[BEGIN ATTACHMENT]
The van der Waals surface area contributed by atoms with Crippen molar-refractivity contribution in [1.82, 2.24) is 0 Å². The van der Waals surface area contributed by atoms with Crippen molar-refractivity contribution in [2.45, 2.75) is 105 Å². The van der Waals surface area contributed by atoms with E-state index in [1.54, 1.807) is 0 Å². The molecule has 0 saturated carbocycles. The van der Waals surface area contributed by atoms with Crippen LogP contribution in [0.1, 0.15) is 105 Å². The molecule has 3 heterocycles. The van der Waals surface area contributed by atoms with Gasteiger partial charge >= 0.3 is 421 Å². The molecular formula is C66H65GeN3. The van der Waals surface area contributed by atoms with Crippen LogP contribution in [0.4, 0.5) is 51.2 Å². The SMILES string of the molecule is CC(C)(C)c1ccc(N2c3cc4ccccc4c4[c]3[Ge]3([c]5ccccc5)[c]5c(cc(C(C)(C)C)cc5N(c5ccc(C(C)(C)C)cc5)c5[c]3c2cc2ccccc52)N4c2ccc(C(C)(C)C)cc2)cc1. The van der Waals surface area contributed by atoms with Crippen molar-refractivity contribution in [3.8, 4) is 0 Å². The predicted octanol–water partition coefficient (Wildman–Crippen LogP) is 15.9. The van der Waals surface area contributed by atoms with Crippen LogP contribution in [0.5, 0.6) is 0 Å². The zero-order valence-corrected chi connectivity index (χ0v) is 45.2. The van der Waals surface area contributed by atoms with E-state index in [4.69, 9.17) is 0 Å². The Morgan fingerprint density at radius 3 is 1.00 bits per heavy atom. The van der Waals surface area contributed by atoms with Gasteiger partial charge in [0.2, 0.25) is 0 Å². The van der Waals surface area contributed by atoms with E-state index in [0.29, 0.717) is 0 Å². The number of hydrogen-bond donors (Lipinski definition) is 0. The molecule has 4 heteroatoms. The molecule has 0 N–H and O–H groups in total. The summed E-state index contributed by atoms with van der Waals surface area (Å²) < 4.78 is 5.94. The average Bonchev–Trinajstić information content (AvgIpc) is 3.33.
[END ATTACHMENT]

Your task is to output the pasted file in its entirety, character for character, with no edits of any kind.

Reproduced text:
The van der Waals surface area contributed by atoms with Crippen molar-refractivity contribution in [1.82, 2.24) is 0 Å². The van der Waals surface area contributed by atoms with Crippen molar-refractivity contribution in [2.45, 2.75) is 105 Å². The van der Waals surface area contributed by atoms with E-state index in [1.54, 1.807) is 0 Å². The molecule has 0 saturated carbocycles. The van der Waals surface area contributed by atoms with Crippen LogP contribution in [0.1, 0.15) is 105 Å². The molecule has 3 heterocycles. The van der Waals surface area contributed by atoms with Gasteiger partial charge >= 0.3 is 421 Å². The molecular formula is C66H65GeN3. The van der Waals surface area contributed by atoms with Crippen LogP contribution in [0.4, 0.5) is 51.2 Å². The SMILES string of the molecule is CC(C)(C)c1ccc(N2c3cc4ccccc4c4[c]3[Ge]3([c]5ccccc5)[c]5c(cc(C(C)(C)C)cc5N(c5ccc(C(C)(C)C)cc5)c5[c]3c2cc2ccccc52)N4c2ccc(C(C)(C)C)cc2)cc1. The van der Waals surface area contributed by atoms with Crippen molar-refractivity contribution in [3.8, 4) is 0 Å². The predicted octanol–water partition coefficient (Wildman–Crippen LogP) is 15.9. The van der Waals surface area contributed by atoms with Crippen LogP contribution in [0.5, 0.6) is 0 Å². The zero-order valence-corrected chi connectivity index (χ0v) is 45.2. The van der Waals surface area contributed by atoms with E-state index in [4.69, 9.17) is 0 Å². The Morgan fingerprint density at radius 3 is 1.00 bits per heavy atom. The van der Waals surface area contributed by atoms with Gasteiger partial charge in [0.2, 0.25) is 0 Å². The van der Waals surface area contributed by atoms with E-state index in [0.29, 0.717) is 0 Å². The number of hydrogen-bond donors (Lipinski definition) is 0. The molecule has 4 heteroatoms. The molecule has 0 N–H and O–H groups in total. The summed E-state index contributed by atoms with van der Waals surface area (Å²) < 4.78 is 5.94. The average Bonchev–Trinajstić information content (AvgIpc) is 3.33.